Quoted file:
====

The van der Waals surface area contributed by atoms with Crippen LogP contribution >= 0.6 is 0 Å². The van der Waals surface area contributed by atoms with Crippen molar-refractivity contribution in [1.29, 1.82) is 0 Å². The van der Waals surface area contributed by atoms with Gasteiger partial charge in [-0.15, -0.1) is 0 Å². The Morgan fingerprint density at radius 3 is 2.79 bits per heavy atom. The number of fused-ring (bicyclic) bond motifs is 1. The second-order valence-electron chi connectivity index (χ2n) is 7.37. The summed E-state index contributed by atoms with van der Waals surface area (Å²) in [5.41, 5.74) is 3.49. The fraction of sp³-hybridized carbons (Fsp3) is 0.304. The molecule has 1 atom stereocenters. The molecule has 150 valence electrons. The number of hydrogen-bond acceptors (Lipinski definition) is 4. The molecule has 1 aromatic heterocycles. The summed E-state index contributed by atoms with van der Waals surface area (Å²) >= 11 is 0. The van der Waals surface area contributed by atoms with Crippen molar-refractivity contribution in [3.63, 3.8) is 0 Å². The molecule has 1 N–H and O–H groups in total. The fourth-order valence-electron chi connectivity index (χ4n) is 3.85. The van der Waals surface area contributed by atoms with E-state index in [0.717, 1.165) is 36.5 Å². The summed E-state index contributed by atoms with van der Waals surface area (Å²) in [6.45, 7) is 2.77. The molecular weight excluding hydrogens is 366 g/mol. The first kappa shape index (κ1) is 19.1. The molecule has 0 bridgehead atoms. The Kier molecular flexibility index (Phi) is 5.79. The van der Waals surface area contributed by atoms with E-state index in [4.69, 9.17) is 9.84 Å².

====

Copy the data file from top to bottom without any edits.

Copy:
The van der Waals surface area contributed by atoms with Crippen LogP contribution >= 0.6 is 0 Å². The van der Waals surface area contributed by atoms with Crippen molar-refractivity contribution in [1.29, 1.82) is 0 Å². The van der Waals surface area contributed by atoms with Gasteiger partial charge in [-0.15, -0.1) is 0 Å². The Morgan fingerprint density at radius 3 is 2.79 bits per heavy atom. The number of fused-ring (bicyclic) bond motifs is 1. The second-order valence-electron chi connectivity index (χ2n) is 7.37. The summed E-state index contributed by atoms with van der Waals surface area (Å²) in [5.41, 5.74) is 3.49. The fraction of sp³-hybridized carbons (Fsp3) is 0.304. The molecule has 1 atom stereocenters. The molecule has 150 valence electrons. The number of hydrogen-bond acceptors (Lipinski definition) is 4. The molecule has 1 aromatic heterocycles. The summed E-state index contributed by atoms with van der Waals surface area (Å²) >= 11 is 0. The van der Waals surface area contributed by atoms with Crippen molar-refractivity contribution in [3.63, 3.8) is 0 Å². The molecule has 1 N–H and O–H groups in total. The fourth-order valence-electron chi connectivity index (χ4n) is 3.85. The van der Waals surface area contributed by atoms with E-state index in [0.717, 1.165) is 36.5 Å². The summed E-state index contributed by atoms with van der Waals surface area (Å²) in [6.45, 7) is 2.77. The molecular weight excluding hydrogens is 366 g/mol. The first kappa shape index (κ1) is 19.1. The molecule has 0 bridgehead atoms. The Kier molecular flexibility index (Phi) is 5.79. The van der Waals surface area contributed by atoms with E-state index in [4.69, 9.17) is 9.84 Å².